Dev Retro 2022  From being Depressed To 10K Community

Dev Retro 2022 From being Depressed To 10K Community

·

5 min read

Play this article

What Didn't Work For Me

2022 started off with a bang... literally.

I was involved in a very bad car accident at the end of January 2022.

Whatever happens, I'm grateful to be alive. Thank you to everyone who sent me messages of support and things to help me recover.

I've still got lots to do, so I'm grateful to be given the chance to keep at it.

Takeaway: To learn what's right for you, cast a wide net. Try many things.

Humble Beginnings

Even though I was excited about the web, building web apps in 2021 wasn't as beginner-friendly as it is today. I learned HTML, CSS, JavaScript, and jQuery. Simple websites made sense, but then I was exposed to the world of back-end development... what in the world is a LAMP stack!? Impostor syndrome reared its ugly head again.

Nevertheless, I ended up landing an internship. It wasn't exactly what I wanted -- I was writing automated tests. But I got my foot in the door. I started to learn what a career as a Software Engineer looked like.

Quite a turnaround from wanting to drop out and quit programming just a few years prior. My determination and perseverance paid off.

Takeaway: You're not a failure if your first job isn't at a well-known company. Every company will teach you something new about how to build software.

Exponential Growth

At some point I made the decision to focus on foundational concepts; not features of a particular implementation; my tech career took off.

While I enjoyed web development, the front end never fully clicked for me until I started using NextJs as a full-time job. Up until this point, most "modern web development" at the time seemed so complex. Learning NextJs, and then starting to use Next App, helped me finally break free from JavaScript build tool hell and focus on building great websites. This is when I started to grow exponentially as a developer.

Anatomy of a React component

Specializing on one specific thing (NextJs) led to a snowball effect. Suddenly, I was becoming proficient in other related skills. Understanding the fundamentals led to faster adoption of the next layer of tools, and finally to understanding and creating my own backends and APIs.

Takeaway: Learning NextJs is a safe bet. The principles of NextJs have fundamentally changed how we build for the web.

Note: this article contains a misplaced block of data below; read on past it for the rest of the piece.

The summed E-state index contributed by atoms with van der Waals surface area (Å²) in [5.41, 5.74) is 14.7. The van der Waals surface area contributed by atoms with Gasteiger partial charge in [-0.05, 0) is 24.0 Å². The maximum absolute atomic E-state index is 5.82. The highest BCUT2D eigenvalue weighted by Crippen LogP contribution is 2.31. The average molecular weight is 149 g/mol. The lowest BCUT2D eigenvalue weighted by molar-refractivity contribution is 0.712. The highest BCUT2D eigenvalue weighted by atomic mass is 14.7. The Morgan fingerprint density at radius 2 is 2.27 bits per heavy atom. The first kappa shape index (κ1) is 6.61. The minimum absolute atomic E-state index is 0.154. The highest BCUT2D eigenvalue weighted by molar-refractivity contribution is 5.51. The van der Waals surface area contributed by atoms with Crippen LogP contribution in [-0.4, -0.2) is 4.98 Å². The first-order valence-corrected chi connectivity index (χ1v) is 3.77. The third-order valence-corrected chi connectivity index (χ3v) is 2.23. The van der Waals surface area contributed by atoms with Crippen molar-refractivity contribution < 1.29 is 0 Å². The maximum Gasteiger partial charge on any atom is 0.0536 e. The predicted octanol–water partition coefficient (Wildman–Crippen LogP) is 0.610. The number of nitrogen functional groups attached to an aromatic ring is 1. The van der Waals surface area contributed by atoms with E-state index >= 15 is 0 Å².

nothanii.dev

If you haven't heard, nothanii.dev is a collection of Projects I have ever given. It's based on learnings I've had both in shipping React applications to millions of users all over the world as well as what I've learned about teaching this effectively. It's unique because it has all the good things of a live and in-person workshop + all the good things about a self-paced recorded course, without the major drawbacks of either

I've never spent so much time on a single deliverable.

It's been outrageously successful. I knew it would be huge, but didn't realize how big it really would be. And the number of positive comments I've heard from people on this just fills my heart with joy. nothanii.dev has been the best thing I've done to push my mission forward: "help people make the world better through quality software."

Sometimes I think about it all (like I'm doing now) and I'm still blown away by how much I did. Wow.

My site

I decided to migrate my site from React to NextJs with SanityCMS. I did that because I'm bullish on distributed SQLite through LiteFS. Unfortunately, I changed a LOT of things all at once in this migration and there's one thing that's still causing a memory leak on my application. I'm going to be looking into that soon, and once that's fixed then I can finally go multi-region with my site again.

LiteFS is technically still not production ready, but... This is me

The Present

I've now been working with NextJs since 2020. Since then I've largely been a product engineer and e-commerce. About three years ago, I realized I wanted to make a shift in my career.

I wanted to create. I wanted to write, record, stream, post, tweet, and grow a community. I wanted to help others learn and progress in their careers as developers. After teaching over 10,000 developers from around the world with courses and tutorials.

Takeaway: It's never too late to change your trajectory. Your career is a marathon, not a sprint.

Takeaways & Advice

  1. Follow your curiosity.

  2. Chase your passions. You might just learn some valuable skills along the way.

  3. To learn what's right for you, cast a wide net. Try many things.

  4. You're not a failure if your first job isn't at a well-known company. Every company will teach you something new about how to build software. You'll probably only be working there for a few years anyway, on average at least.

  5. Learning NextJs is a safe bet. The principles of NextJshave fundamentally changed how we build for the web.

  6. It's never too late to change your trajectory. Your career is a marathon, not a sprint.

Also, share your work. Tell people what you're building or learning. It sounds obvious, but learning in public and sharing my findings helped me land multiple jobs in my career.

  • A good boot camp is better than an average degree (for programming).

  • You don't need formal education, but if you forego traditional structure and community, you must recreate it yourself.

  • Create an online presence. Showcase your work. Write. Share what you've learned. Attract other like-minded people. Create serendipity.

In 2023, I'm hoping to ship the first batch of content. The first half of 2023 will involve a lot of workshops. But we'll see how quickly I can get the app finished.

I couldn't be more excited about what the future has to offer. Stay tuned!

Good luck!